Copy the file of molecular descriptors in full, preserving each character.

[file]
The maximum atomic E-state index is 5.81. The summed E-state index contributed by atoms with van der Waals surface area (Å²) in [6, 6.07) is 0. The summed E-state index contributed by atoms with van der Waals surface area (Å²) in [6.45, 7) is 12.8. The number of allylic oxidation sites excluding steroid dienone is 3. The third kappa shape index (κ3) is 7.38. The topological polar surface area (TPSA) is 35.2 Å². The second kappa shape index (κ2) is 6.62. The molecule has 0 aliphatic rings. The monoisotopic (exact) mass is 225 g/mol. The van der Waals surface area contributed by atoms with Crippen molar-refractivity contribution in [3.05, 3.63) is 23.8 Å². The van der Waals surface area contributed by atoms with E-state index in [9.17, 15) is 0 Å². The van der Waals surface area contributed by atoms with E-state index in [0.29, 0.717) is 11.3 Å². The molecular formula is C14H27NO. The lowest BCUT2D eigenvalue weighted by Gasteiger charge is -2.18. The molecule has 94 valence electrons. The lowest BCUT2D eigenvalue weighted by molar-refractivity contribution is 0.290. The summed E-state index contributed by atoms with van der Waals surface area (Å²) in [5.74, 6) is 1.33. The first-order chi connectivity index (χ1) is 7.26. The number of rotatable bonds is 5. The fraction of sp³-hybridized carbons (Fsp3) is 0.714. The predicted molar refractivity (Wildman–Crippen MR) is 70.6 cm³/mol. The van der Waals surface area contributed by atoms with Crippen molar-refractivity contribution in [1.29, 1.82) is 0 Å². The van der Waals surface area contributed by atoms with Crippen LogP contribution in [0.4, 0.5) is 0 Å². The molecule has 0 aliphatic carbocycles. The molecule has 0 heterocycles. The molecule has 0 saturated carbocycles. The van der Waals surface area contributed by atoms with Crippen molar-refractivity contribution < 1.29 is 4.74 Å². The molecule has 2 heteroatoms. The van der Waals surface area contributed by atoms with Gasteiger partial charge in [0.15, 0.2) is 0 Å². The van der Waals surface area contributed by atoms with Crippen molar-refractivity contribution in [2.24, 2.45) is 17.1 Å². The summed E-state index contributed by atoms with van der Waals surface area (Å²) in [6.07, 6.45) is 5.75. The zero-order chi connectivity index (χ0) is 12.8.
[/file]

The maximum atomic E-state index is 5.81. The summed E-state index contributed by atoms with van der Waals surface area (Å²) in [6, 6.07) is 0. The summed E-state index contributed by atoms with van der Waals surface area (Å²) in [6.45, 7) is 12.8. The number of allylic oxidation sites excluding steroid dienone is 3. The third kappa shape index (κ3) is 7.38. The topological polar surface area (TPSA) is 35.2 Å². The second kappa shape index (κ2) is 6.62. The molecule has 0 aliphatic rings. The monoisotopic (exact) mass is 225 g/mol. The van der Waals surface area contributed by atoms with Crippen molar-refractivity contribution in [3.05, 3.63) is 23.8 Å². The van der Waals surface area contributed by atoms with E-state index in [9.17, 15) is 0 Å². The van der Waals surface area contributed by atoms with E-state index in [0.29, 0.717) is 11.3 Å². The molecular formula is C14H27NO. The lowest BCUT2D eigenvalue weighted by Gasteiger charge is -2.18. The molecule has 94 valence electrons. The lowest BCUT2D eigenvalue weighted by molar-refractivity contribution is 0.290. The summed E-state index contributed by atoms with van der Waals surface area (Å²) in [5.74, 6) is 1.33. The first-order chi connectivity index (χ1) is 7.26. The number of rotatable bonds is 5. The fraction of sp³-hybridized carbons (Fsp3) is 0.714. The predicted molar refractivity (Wildman–Crippen MR) is 70.6 cm³/mol. The van der Waals surface area contributed by atoms with Crippen molar-refractivity contribution in [1.29, 1.82) is 0 Å². The van der Waals surface area contributed by atoms with Crippen LogP contribution in [0.4, 0.5) is 0 Å². The molecule has 0 aliphatic carbocycles. The molecule has 0 heterocycles. The molecule has 0 saturated carbocycles. The van der Waals surface area contributed by atoms with Crippen molar-refractivity contribution < 1.29 is 4.74 Å². The molecule has 2 heteroatoms. The van der Waals surface area contributed by atoms with Gasteiger partial charge in [0.15, 0.2) is 0 Å². The van der Waals surface area contributed by atoms with Crippen molar-refractivity contribution in [2.24, 2.45) is 17.1 Å². The summed E-state index contributed by atoms with van der Waals surface area (Å²) in [6.07, 6.45) is 5.75. The zero-order chi connectivity index (χ0) is 12.8.